From: Dan Clark <dclark@adobe.com>

Date: Tue, 18 Jan 2011 17:46:30 -0800

To: Chris Marrin <cmarrin@apple.com>, Rik Cabanier <cabanier@adobe.com>

CC: Simon Fraser <smfr@me.com>, "www-style@w3.org" <www-style@w3.org>

Message-ID: <C95B8276.16267%dclark@adobe.com>

Date: Tue, 18 Jan 2011 17:46:30 -0800

To: Chris Marrin <cmarrin@apple.com>, Rik Cabanier <cabanier@adobe.com>

CC: Simon Fraser <smfr@me.com>, "www-style@w3.org" <www-style@w3.org>

Message-ID: <C95B8276.16267%dclark@adobe.com>

So we're saying that SkewX(60deg) * SkewY(20deg) != SkewY(20deg) * SkewX(60deg) != SkewXY(60deg, 20deg) So I cant get the equivalent of Skew(x,y) using a combo of Skew(x) and Skew(y). So why do we want to disallow it? But the definition of Skew we're wishing for is Skew(x,y) = [cos(y), sin(y), -sin(x), cos(x), 0, 0] Even if we had Skew(x,y) = [1, tan(x), tan(y), 1, 0, 0] we'd need to scale by a factor of (cos(y), cos(x)) So we can use a matrix equivalent to represent our skew. Except when skew is animated by a sequence of keyframes. What we need is the keyframe to linear interpolate our definition of skew and then calculate the matrix from the skew. If we linear interpolate current CSS skew, we are adding a non linear scaling of (cos(y), cos(x)). In order to resolve this we will be forced to emulate this with additional keyframes to remove the non linearity. Dan dclark@adobe.com On 1/18/11 4:06 PM, "Chris Marrin" <cmarrin@apple.com> wrote: > > On Jan 17, 2011, at 5:13 PM, Rik Cabanier wrote: > > ... >> Ř Again, that's what matrix() is for. A skew(x,y) primitive would always >> have the issue of ordering between x and y. I think the current primitives >> are plenty for allowing authors to construct matrices. >> The issue is also with transitions/animations. >> >> Also, why would skew(x, y) have an issue of ordering? The matrix would be: >> | 1 tan(x) 0 | >> | tan(y) 1 0 | >> | 0 0 1 | >> >> It doesnšt seem necessary to have a separate skewx/skewy since there is >> usually no need to concatenate skews > > skewX(60deg) skewY(20deg) gives you different results than skewY(20deg) > skewX(60deg). Which order would skew(0deg, 20deg) use? If we leave it as > skewX() and skewY() the author can choose > > ----- > ~Chris > cmarrin@apple.com > > > > >Received on Wednesday, 19 January 2011 01:47:02 UTC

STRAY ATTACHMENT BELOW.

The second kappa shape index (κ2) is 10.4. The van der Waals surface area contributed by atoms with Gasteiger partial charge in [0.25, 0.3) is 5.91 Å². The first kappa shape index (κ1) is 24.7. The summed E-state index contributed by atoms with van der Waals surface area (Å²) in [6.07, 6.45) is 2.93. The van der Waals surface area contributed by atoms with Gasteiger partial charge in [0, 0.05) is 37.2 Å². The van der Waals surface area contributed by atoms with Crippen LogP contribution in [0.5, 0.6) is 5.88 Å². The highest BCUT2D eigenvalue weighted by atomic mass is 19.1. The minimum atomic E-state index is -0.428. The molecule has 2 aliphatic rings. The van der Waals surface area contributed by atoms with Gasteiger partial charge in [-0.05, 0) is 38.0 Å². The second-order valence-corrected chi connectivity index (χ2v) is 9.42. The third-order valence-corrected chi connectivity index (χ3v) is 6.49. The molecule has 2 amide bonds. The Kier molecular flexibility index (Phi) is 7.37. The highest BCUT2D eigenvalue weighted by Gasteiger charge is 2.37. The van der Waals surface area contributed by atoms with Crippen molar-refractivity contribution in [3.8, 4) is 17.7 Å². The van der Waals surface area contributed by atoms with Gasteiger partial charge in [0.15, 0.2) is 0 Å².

*
This archive was generated by hypermail 2.3.1
: Monday, 2 May 2016 14:38:42 UTC
*